What is Mast Cell Activation Syndrome?

Mast cells are white blood cells that are part of your immune system and are found throughout your body. They release up to 200 pro-inflammatory mediators (histamines, cytokines, prostaglandins, leukotrienes, etc.) that help your body fight pathogens and allergens.

When you have a mast cell disorder, you may have an abnormally high number of mast cells (Mastocytosis) or you may have a normal number of mast cells that become hypersensitive and hyperactive (MCAS). With MCAS, your mast cells constantly release mediators when they shouldn’t and essentially don’t “turn off,” causing you to be in a chronic allergic state. Mast cells can be triggered by anything and everything – food and beverages, chemicals, stress, temperature changes, exercise, air pollutants, medications, altitude, supplements, and hormone fluctuations (women often experience a flare in symptoms around their menstrual cycle).

Symptoms vary depending on the person and can affect any system in the body. They can include things like anaphylaxis, flushing, hives, gastro-intestinal issues (abdominal pain, diarrhea, and bloating), low blood-pressure, brain fog, headaches, and heart arrhythmias.

MCAS is typically diagnosed by a mast cell specialist or allergist/immunologist using different tests, including  (1) bone marrow biopsies; (2) serum tryptase levels; and (3) urine levels of histamine, prostaglandins, and leukotrienes.  But testing is tricky, as your lab results can come back normal if you are not in a mast cell flare at the time the test is performed. Because of this, some people are diagnosed with MCAS based on symptomology, especially if their symptoms improve when taking antihistamines.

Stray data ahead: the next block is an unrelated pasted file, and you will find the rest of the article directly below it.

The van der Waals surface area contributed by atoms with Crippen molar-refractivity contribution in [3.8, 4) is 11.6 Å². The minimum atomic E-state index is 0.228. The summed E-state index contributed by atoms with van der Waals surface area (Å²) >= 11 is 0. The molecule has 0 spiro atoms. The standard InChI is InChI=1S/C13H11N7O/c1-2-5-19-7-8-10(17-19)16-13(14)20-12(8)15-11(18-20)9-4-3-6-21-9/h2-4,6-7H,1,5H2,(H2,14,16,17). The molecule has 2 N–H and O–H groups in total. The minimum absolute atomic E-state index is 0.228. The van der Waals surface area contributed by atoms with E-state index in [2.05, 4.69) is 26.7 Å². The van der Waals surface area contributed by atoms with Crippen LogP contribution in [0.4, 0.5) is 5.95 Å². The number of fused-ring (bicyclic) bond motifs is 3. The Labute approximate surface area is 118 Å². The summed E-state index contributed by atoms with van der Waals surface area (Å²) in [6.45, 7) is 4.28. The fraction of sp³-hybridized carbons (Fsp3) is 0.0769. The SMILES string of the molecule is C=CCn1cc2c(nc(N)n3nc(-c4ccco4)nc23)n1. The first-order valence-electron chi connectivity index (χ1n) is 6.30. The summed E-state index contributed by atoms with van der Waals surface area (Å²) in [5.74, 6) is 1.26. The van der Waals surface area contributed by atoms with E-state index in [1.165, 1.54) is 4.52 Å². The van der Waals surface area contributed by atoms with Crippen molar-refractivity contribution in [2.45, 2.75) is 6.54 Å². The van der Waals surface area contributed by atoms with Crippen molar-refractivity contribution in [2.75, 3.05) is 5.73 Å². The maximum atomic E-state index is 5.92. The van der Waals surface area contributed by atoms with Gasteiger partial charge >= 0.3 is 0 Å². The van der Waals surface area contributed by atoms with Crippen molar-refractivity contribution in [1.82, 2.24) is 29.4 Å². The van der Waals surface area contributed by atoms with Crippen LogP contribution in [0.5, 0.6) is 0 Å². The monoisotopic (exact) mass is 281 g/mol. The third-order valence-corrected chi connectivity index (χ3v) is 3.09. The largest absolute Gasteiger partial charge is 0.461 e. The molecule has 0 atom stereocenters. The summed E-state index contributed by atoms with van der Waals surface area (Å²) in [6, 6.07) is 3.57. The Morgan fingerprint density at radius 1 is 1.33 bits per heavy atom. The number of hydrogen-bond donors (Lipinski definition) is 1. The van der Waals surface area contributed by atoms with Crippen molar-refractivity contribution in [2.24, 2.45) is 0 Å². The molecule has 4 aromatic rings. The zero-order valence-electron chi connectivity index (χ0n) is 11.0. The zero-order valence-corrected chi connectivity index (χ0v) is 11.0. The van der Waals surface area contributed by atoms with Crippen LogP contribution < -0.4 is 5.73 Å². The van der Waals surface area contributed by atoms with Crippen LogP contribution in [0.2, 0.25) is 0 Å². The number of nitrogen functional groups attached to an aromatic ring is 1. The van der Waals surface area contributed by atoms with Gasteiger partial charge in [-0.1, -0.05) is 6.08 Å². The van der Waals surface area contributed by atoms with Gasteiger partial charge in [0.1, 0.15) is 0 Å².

No. Histamine intolerance (HI) and MCAS are two different conditions that share similar symptoms and sometimes overlap. Often, but not always, a person with MCAS also has HI.  Unlike MCAS, which causes your mast cells to become overactive and release mediators (beyond just histamine), HI is when you have trouble breaking down histamine (particularly when you eat) and it accumulates in your body and causes symptoms.

Histamine is mainly broken down by two enzymes: Diamine Oxidase (DAO) in the small intestine and Histamine N-methyltransferase (HNMT) in the central nervous system. HI typically occurs when your body does not produce enough DAO, which limits your ability to break down dietary histamine, especially if you eat too many high-histamine foods. 


The traditional medical protocol for MCAS generally uses a combination of high-dose antihistamines, mast cell stabilizers, and leukotriene inhibitors. The most common medications used are:

  • Histamine 1 (H1) blockers: Claritin, Benadryl, Zyrtec, Allegra, Atarax
  • Histamine 2 (H2) blockers: Pepcid, Tagamet, Zantac
  • Mast cell stabilizers: Cromolyn Sodium, Gastrocrom, Nasalcrom. Ketotifen (also an H1 blocker)
  • Leukotriene inhibitors: Singulair, Zyflo, and Accolate
  • Other medications: Xolair (neutralizes antibodies), low-dose naltrexone (reduces T-cell dysfunction), and aspirin (a prostaglandin inhibitor that may cause reactions in some people, especially those with salicylate sensitivities)